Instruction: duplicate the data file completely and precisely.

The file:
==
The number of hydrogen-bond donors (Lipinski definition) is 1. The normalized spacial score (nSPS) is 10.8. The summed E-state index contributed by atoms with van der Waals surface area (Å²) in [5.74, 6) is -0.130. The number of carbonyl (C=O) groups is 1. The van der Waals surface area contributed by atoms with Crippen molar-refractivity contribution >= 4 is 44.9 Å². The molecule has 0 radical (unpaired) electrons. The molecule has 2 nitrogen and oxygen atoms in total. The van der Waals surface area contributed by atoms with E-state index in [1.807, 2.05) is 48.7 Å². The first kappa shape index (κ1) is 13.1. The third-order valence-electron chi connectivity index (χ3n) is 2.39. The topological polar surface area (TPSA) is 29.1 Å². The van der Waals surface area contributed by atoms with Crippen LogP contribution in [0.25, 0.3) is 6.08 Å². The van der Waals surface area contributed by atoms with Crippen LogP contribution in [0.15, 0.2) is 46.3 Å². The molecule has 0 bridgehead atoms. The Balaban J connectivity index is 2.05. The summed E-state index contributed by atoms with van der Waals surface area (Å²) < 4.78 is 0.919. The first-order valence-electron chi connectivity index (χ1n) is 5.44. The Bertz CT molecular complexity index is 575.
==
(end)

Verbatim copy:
The number of hydrogen-bond donors (Lipinski definition) is 1. The normalized spacial score (nSPS) is 10.8. The summed E-state index contributed by atoms with van der Waals surface area (Å²) in [5.74, 6) is -0.130. The number of carbonyl (C=O) groups is 1. The van der Waals surface area contributed by atoms with Crippen molar-refractivity contribution >= 4 is 44.9 Å². The molecule has 0 radical (unpaired) electrons. The molecule has 2 nitrogen and oxygen atoms in total. The van der Waals surface area contributed by atoms with E-state index in [1.807, 2.05) is 48.7 Å². The first kappa shape index (κ1) is 13.1. The third-order valence-electron chi connectivity index (χ3n) is 2.39. The topological polar surface area (TPSA) is 29.1 Å². The van der Waals surface area contributed by atoms with Crippen LogP contribution in [0.25, 0.3) is 6.08 Å². The van der Waals surface area contributed by atoms with Crippen LogP contribution in [0.15, 0.2) is 46.3 Å². The molecule has 0 bridgehead atoms. The Balaban J connectivity index is 2.05. The summed E-state index contributed by atoms with van der Waals surface area (Å²) < 4.78 is 0.919. The first-order valence-electron chi connectivity index (χ1n) is 5.44. The Bertz CT molecular complexity index is 575.